DiscoverLosAngeles.com opened up a long-time LA dream for me.
Studying Architecture in college, the name, Frank Gehry, comes up early and often. I've always enjoyed his work and have seen, visited or worked in a few of his structures over the years (see below) and the Walt Disney Concert Hall was always on my "LA to-do" list. I always kind of sauntered around it, photographing it from time to time, but never went through the process of trying to actually attend a performance.
I knew the LA Philharmonic performed there and I guess I romanticized it to a point of delay/hesitation, thinking that it's a world renown venue, it's the symphony or philharmonic...I thought it would be pricey. Depending on the seat you select, yes, it can be a relatively expensive endeavor but...
Early in 2017, I was determined to enjoy Los Angeles a bit more went back to one of my favorite websites, discoverlosangeles.com. In the event section, I noticed a few performances coming up for the LA Philharmonic, and I read about, "Mehta & Shankar." The late, Ravi Shankar, was a great musician and composer and his Second Sitar Concerto (1981) would be performed by the Philharmonic, featuring his daughter, Anoushka Shankar, on the sitar. Sounded great. I clicked around to see ticket info, anticipating sticker shock. To my surprise, "Orchestra Level" seats (aka, you are sitting behind the orchestra) are only $20.
Life lesson: don't make things so big in your mind that you're afraid to try. Yes, for only $20 I got to see the LA Philharmonic and the talented Anoushka Shankar. Much like sitting in the bleachers at a baseball game, I would certainly sit in Orchestra Level seats again. You are very close to the stage and the space is so well designed that the acoustics are incredible.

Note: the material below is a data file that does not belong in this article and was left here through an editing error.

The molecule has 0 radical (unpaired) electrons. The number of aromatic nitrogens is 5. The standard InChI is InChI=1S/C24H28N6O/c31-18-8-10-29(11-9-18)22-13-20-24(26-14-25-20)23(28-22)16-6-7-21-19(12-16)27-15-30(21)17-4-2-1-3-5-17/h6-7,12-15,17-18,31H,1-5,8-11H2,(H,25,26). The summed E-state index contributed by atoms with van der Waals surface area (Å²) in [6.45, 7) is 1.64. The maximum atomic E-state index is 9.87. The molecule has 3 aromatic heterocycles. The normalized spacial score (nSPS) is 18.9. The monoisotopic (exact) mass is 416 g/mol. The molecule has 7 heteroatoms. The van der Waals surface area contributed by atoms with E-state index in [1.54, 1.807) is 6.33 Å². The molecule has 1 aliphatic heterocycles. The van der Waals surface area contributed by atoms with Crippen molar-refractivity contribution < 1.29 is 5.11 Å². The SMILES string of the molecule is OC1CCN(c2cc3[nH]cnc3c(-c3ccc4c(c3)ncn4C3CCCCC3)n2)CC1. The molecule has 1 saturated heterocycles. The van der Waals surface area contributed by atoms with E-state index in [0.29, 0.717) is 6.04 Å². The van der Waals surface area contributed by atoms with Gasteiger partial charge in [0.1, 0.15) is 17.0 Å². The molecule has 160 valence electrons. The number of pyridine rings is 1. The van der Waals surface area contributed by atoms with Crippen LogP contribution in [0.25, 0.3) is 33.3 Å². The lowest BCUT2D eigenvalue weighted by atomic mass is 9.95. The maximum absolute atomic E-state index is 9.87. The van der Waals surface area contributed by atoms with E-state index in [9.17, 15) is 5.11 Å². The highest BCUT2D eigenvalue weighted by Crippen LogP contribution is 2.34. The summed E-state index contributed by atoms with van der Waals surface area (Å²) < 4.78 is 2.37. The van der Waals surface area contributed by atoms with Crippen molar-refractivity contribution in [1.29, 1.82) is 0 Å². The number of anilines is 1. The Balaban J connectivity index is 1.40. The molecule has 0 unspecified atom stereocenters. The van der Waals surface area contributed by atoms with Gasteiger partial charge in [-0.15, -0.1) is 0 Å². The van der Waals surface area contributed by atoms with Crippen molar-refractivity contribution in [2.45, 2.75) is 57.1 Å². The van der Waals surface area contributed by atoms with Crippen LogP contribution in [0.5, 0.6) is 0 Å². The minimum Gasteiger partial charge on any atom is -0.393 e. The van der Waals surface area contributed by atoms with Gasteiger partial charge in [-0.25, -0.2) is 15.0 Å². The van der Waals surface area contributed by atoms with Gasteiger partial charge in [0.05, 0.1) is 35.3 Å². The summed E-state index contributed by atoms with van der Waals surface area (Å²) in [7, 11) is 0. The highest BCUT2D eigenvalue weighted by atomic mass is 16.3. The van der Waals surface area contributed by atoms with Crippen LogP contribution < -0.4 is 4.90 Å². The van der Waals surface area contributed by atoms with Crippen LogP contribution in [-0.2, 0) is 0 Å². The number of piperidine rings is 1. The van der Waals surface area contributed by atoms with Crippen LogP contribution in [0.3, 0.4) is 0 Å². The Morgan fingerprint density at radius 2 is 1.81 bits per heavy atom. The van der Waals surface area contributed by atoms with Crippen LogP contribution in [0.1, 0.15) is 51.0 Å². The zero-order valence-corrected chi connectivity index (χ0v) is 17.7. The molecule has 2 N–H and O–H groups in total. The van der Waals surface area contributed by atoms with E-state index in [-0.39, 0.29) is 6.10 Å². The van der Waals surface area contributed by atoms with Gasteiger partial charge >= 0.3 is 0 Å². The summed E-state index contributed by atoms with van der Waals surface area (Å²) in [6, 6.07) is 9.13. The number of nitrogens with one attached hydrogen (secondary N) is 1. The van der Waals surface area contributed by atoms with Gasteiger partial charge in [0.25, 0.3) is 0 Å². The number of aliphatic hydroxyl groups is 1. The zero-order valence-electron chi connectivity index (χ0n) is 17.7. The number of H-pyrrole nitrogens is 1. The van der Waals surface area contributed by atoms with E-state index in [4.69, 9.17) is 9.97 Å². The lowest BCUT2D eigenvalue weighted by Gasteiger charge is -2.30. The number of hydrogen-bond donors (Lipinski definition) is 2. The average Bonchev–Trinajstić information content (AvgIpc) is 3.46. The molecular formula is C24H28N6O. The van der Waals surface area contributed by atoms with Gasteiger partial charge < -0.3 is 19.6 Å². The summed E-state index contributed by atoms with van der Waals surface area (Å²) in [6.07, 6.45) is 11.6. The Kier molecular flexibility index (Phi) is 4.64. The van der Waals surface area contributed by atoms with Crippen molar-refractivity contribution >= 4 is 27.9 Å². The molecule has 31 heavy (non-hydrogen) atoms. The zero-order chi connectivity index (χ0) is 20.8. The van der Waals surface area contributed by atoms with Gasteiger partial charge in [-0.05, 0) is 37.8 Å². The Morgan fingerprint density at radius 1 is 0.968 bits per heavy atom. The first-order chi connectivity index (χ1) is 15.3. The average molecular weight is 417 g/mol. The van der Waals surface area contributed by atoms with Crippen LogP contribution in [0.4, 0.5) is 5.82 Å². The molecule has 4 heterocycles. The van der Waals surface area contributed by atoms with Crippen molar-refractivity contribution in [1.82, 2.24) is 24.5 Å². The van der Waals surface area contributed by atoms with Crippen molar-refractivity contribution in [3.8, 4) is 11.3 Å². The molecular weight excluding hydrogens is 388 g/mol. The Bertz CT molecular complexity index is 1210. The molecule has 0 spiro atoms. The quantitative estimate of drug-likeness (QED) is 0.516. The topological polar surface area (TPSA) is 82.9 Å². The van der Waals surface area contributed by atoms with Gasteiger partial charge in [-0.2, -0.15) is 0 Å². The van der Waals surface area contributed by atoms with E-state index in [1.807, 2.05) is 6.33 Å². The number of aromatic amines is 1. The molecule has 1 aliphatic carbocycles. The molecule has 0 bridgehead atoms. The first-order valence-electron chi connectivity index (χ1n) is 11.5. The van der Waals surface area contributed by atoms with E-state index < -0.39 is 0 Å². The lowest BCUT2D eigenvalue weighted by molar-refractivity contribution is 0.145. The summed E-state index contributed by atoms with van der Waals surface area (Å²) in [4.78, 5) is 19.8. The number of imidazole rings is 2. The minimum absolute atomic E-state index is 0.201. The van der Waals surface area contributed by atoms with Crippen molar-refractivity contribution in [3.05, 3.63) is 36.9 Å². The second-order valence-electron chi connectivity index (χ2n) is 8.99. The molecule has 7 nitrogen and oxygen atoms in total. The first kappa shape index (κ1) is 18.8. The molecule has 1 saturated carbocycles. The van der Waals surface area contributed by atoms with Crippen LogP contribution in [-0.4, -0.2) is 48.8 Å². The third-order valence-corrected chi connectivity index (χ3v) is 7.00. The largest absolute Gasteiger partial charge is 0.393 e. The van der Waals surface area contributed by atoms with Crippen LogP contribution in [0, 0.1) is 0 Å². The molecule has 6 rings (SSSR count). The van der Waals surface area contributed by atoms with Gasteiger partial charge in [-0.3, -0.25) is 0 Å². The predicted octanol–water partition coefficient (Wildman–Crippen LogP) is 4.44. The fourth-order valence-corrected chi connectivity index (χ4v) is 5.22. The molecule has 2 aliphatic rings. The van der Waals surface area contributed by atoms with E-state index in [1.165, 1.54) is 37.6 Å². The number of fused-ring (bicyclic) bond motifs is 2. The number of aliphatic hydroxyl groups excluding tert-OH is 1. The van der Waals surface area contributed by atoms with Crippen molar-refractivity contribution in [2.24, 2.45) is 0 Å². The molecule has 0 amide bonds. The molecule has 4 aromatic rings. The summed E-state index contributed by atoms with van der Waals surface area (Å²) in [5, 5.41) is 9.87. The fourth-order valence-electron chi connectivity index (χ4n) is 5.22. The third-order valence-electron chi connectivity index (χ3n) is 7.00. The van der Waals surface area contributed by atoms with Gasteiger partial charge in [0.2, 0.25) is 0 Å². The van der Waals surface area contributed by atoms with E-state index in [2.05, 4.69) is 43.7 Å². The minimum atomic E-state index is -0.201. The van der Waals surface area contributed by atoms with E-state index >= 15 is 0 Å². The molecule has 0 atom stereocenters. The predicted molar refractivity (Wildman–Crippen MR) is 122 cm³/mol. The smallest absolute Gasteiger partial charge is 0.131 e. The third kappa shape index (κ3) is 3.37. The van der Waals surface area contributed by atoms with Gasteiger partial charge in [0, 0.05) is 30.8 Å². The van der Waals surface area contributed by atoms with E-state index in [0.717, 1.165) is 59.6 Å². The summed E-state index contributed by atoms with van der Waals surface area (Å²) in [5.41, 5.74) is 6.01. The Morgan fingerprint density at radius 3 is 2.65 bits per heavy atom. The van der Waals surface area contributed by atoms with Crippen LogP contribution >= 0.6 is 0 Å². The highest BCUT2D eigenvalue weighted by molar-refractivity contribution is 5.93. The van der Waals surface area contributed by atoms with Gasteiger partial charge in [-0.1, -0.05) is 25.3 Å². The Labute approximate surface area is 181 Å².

I donned "business casual attire" and took the metro from Pasadena to Downtown, feeling like a true Angeleno. It was a great experience and I snapped enough photos on my iPhone to make a blog post worthwhile.
A few highlights: outside of the Hall, just about 20 minutes before the performance, I was determined to get a nice shot of the entrance. I love how the light from the interior bursts to the exterior. Right as I framed the shot, a well dressed coupled entered the frame, turning what would have been a pedestrian architecture shot into a story. The last image in the bunch was actually a "mistake." I somehow snapped a photograph on my iPhone while it was dropping/spinning. After a bit of editing it turned into a fun abstract composition. Also, escalators leaving the metro station look cool at night.